PVRL can often mimic other ocular diseases, making diagnosis difficult and delayed. Identification of key findings on multimodality ophthalmic imaging modalities can help to identify pathologic lesions that raise the level of suspicion for PVRL, potentially triggering a definitive diagnostic procedure. Characteristic findings include vitritis and subretinal or sub-RPE lesions that may represent tumor infiltrates. Sub-RPE lesions can be hypo- or hyperautofluorescent and do not always correlate with disease activity. Granular fundus autofluorescent changes commonly present with a reversed pattern on FA.

OCT can be used to assess disease activity. OCT can demonstrate a confluent hyper-reflective band in the subretinal space and infiltrates localized between the RPE and Bruch’s membrane. Active lesions can often present with outer retinal fuzzy borders, PED, and subretinal fluid, which resolve with treatment and may leave behind subretinal fibrosis, disruption of the outer retina, and retinal thinning.

FA and ICGA also provide additional structural information about disease processes associated with PVRL. While FA findings including optic disc leakage, retinal vascular leakage or petaloid edema may be observed in other endogenous uveitis syndromes, their presence should not exclude the possibility of PVRL. Moreover, ICGA can help to distinguish PVRL from other uveitides with more characteristic ICGA findings.

Given the advances in ultra-wide field imaging to document and follow lesions, complemented by OCT, fundus autofluorescence, and traditional angiography, multimodal imaging is a mainstay for the diagnosis and management of PVRL. There is a continued need for quantitative research using these methods, as well as functional assessments including ERG [35]. Applying a multimodal approach enhances the physician’s ability to accurately and promptly diagnose PVRL. Specifically, fundus photography allows for direct visualization of retinal and subretinal lesions as well as detection of subtle changes, particularly in the context of prior diffuse RPE changes. In addition, fundus autofluorescence and OCT provide meaningful structural information including outer retina, RPE, and sub-RPE lesions that may guide a clinician towards a definitive vitreous or retinal biopsy. Early diagnosis of PVRL not only hastens potentially vision-improving treatment but may also spur urgent investigation and management for primary CNS lymphoma, significantly improving patient health and quality of life.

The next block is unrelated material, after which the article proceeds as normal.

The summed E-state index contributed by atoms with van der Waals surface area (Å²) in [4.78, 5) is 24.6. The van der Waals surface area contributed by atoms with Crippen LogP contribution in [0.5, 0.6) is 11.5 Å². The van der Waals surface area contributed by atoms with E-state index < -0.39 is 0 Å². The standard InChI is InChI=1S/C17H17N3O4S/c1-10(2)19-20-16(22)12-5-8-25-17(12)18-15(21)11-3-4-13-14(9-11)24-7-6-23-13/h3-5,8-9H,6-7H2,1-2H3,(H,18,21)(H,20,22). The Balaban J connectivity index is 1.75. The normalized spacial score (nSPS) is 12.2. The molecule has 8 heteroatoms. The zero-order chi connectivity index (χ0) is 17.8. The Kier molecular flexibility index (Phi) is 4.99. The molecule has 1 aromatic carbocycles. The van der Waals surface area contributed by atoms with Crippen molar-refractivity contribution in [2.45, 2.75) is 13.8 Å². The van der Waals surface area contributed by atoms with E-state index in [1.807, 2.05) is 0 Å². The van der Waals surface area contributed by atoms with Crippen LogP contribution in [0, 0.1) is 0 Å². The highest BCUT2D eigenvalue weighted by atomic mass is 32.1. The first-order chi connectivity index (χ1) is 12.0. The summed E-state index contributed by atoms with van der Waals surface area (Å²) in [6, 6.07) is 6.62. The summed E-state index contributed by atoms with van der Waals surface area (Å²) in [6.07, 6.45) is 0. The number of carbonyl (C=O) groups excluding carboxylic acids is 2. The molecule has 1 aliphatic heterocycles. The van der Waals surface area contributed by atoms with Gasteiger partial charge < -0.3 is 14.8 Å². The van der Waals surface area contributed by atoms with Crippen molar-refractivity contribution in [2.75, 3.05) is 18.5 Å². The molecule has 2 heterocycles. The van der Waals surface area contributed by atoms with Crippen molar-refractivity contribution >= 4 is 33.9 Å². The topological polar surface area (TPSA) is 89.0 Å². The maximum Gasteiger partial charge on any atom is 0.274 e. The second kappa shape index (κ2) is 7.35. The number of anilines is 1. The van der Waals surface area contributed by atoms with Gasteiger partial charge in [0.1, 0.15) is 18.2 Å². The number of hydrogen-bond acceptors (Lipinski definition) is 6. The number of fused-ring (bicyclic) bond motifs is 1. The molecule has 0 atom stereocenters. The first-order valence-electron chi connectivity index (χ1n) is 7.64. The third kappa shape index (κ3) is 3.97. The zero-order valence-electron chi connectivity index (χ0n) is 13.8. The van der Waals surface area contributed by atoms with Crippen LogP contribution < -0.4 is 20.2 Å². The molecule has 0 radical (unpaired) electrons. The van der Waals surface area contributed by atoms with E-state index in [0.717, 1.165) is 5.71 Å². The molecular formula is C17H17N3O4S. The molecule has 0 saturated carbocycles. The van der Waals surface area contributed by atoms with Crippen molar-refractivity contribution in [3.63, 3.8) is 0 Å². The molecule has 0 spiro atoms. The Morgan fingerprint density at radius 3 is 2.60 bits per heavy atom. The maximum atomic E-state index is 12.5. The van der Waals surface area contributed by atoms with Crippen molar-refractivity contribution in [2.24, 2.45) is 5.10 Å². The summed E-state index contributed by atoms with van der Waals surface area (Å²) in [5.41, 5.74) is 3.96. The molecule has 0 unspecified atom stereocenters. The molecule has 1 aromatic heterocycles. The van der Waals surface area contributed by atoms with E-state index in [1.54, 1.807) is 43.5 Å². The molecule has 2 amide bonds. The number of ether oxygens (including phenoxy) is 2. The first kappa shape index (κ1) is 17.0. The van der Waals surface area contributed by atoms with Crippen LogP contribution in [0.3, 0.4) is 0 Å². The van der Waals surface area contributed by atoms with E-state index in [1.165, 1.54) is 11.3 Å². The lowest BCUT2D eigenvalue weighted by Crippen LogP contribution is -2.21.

Availability of data and materials

Data sharing is not applicable to this article as no datasets were generated or analyzed during the current study.



Primary vitreoretinal lymphoma


Fundus autofluorescence


Optical coherence tomography


Central nervous system


Retinal pigment epithelium


Vertical hyperreflective column


Indocyanine green angiography


Fluorescein angiography




Pigment epithelial detachment


Cystoid macular edema


  1. Chan CC, Rubenstein JL, Coupland SE, Davis JL, Harbour JW, Johnston PB, et al. Primary vitreoretinal lymphoma: a report from an International Primary Central Nervous System Lymphoma Collaborative Group symposium. Oncologist. 2011;16(11):1589–99.

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This project was supported by the National Eye Institute of the National Institutes of Health under award number R01 EY029594 (SY). The content is solely the responsibility of the authors and does not necessarily represent the official views of the National Institutes of Health or the views or policies of the Department of Health and Human Services, nor does mention of trade names, commercial products, or organizations imply endorsement by the U.S. Government. Funding support is also provided by the Macula Society Retina Research Foundation Cox Family Grant, Association for Research in Vision and Ophthalmology Mallinckrodt Foundation Young Investigator Award, and the Stanley M. Truhlsen Family Foundation, Inc.

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LX played a key role in conception, conducted the literature review, and wrote the manuscript. YH assisted with literature review and contributed in writing and revising the manuscript. CA and AL gathered data, revised and approved the final manuscript. SY played a key role in conception, revised the manuscript, and provided the figures shown. All authors read and approved the final manuscript.

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Correspondence to Ye Huang or Steven Yeh.

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Xu, L.T., Huang, Y., Liao, A. et al. Multimodal diagnostic imaging in primary vitreoretinal lymphoma. Int J Retin Vitr 8, 58 (2022).